Last week, thousands of people gathered to march for A Day Without Latinxs & Immigrants in Waukesha. The first of May is also known as May Day, which is celebrated to honor workers in many countries.
People from across Wisconsin marched to support immigrants' right and in opposition of the 287(g) program that Waukesha's Sheriff Eric Severson applied for last year. This program allows the sheriff to train his deputies as immigration agents; however, the sheriff's model would only be enforced in the county jails.
Sloan Butler of Waukesha joined the march to support Latino workers: "Regardless of your skin color, regardless of your heritage, regardless of where you come from. What immigrants do for our country, like they do thankless jobs everyday."
Since Waukesha applied for the 287(g) program, teacher Greta Voit has noticed fear in her Latino students: "The topic of immigration and the fear that's created by some the more recent immigration policies is creating a ton of fear and anxiety with my students. And I want to make sure we are working together to support our students and make sure that everyone feels safe."
Juan Corona, a teacher in a bilingual school in Milwaukee, marched to set an example for his students: "What this does is it shows them representation, it shows them advocacy. The students are going to continue thinking that what's going on with the presidency, what's going on with these types of laws, it gives them the idea that they are powerless, they can't do anything, they're in a situation that they can't get out of."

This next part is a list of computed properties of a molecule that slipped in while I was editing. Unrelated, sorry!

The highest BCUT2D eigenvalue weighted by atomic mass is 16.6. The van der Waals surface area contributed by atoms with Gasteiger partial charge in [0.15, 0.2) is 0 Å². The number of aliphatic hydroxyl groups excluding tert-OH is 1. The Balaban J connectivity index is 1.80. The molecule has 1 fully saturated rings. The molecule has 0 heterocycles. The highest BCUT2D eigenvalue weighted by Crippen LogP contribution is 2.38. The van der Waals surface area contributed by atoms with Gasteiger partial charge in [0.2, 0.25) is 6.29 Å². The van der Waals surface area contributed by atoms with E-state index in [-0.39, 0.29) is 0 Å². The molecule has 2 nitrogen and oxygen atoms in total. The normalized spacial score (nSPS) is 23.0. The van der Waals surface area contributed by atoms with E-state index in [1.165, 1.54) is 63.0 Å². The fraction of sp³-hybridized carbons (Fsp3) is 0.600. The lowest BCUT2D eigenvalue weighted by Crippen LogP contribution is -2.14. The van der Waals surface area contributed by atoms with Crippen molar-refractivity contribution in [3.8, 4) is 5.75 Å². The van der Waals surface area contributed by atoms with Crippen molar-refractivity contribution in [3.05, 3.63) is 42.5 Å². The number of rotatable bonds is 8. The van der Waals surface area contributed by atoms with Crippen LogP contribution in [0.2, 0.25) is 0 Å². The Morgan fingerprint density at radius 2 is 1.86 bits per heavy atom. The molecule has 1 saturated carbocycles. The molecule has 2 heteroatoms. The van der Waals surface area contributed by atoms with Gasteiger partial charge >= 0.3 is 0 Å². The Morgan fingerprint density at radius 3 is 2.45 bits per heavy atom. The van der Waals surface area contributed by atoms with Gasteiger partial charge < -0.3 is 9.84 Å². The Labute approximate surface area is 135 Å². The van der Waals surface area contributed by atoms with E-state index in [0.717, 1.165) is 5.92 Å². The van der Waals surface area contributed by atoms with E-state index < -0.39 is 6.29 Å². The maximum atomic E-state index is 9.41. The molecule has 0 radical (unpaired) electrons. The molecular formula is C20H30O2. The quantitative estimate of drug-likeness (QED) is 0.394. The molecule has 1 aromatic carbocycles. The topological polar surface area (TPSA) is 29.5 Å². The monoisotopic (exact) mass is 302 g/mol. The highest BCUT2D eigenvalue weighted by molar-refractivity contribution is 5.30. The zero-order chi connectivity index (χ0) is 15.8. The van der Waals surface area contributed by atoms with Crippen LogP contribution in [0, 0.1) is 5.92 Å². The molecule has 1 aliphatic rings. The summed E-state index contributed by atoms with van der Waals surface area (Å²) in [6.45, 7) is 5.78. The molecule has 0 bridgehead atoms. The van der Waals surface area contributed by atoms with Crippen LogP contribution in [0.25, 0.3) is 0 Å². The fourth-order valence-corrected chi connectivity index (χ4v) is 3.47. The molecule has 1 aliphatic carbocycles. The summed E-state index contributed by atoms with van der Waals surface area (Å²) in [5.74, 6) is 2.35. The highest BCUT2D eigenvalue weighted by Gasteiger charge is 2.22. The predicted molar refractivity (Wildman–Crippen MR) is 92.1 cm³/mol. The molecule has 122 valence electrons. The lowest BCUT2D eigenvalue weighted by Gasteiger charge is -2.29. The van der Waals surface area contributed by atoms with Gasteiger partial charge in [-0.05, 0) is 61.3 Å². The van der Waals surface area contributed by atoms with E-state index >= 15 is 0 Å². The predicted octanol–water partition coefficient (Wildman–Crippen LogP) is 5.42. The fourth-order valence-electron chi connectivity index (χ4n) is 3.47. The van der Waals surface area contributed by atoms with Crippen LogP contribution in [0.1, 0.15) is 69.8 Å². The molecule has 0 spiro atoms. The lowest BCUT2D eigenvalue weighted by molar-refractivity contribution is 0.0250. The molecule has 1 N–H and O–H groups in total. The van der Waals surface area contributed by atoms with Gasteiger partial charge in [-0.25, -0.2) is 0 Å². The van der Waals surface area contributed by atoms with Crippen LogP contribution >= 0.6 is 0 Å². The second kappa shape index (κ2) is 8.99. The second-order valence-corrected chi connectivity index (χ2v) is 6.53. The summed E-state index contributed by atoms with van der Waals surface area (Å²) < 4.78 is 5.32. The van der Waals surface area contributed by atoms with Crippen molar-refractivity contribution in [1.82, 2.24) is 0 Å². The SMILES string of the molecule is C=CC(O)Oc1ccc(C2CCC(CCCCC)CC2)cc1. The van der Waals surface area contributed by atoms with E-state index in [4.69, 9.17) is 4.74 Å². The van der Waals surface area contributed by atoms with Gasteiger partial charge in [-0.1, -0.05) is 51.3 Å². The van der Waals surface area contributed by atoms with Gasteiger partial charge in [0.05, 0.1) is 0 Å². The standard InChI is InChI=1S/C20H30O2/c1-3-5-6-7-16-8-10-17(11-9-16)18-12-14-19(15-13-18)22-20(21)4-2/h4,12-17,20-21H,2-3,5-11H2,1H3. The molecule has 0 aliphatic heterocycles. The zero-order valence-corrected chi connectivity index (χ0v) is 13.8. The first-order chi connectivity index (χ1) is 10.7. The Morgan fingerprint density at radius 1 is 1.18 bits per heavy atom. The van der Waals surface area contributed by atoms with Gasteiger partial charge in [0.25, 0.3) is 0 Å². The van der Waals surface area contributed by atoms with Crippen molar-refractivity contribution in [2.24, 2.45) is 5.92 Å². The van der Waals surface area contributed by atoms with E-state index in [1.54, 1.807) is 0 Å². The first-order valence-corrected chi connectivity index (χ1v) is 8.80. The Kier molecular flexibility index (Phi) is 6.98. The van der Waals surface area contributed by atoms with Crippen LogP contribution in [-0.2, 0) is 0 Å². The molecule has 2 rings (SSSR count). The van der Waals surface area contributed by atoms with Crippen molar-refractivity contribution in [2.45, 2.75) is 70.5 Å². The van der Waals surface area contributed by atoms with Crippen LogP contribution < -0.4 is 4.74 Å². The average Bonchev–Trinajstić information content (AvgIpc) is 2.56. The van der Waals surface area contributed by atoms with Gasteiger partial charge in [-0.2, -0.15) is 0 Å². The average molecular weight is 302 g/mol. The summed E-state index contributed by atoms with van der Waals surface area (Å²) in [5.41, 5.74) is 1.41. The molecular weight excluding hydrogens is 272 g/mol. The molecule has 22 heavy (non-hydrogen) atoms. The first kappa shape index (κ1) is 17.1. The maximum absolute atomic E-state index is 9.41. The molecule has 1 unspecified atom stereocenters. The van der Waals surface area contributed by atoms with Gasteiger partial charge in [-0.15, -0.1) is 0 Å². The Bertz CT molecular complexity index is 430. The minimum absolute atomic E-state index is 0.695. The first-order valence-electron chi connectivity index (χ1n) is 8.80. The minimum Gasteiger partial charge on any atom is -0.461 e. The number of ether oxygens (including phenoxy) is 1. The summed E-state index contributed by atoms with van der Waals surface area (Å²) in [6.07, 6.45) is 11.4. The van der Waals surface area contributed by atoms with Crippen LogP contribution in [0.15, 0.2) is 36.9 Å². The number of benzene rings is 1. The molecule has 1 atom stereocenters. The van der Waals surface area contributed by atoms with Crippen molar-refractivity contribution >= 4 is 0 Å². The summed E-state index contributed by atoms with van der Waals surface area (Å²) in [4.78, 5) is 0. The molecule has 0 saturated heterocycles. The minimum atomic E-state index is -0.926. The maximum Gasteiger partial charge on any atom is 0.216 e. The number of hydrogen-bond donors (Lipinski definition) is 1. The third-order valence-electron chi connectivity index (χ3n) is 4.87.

Gabriela Castro was one of many young students who joined the march. Gabriela is 17 years old and a junior at Pius High School in Milwaukee. She said that the increase attention in immigration laws has impacted her family: "My dad, he's afraid to even go driving to work sometimes. It's a legitimate fear and we can't say that it's not backed up because we've had raids near our home. It's fearful, you don't know when your parent is going to be there and when they're not."
Omar Carmona, originally from Mexico, opposed 287(g) because he believes it will set a path for future laws like these to be made. "This program for them would be the start to make more laws. If this law goes into affect in Waukesha, it will create a snowball affect, and then one more passes, and one more. And then there will be many laws against the Hispanic community. We hope that everything turns out good, so that I can have the opportunity to stay here, because the situation in Mexico is difficult and above all for my children. The love for them is big and it's difficult to be separated from them."
According to Sheriff Eric Severson, deputies will start Immigration and Customs Enforcement training next month, but says it will not affect their patrol operations.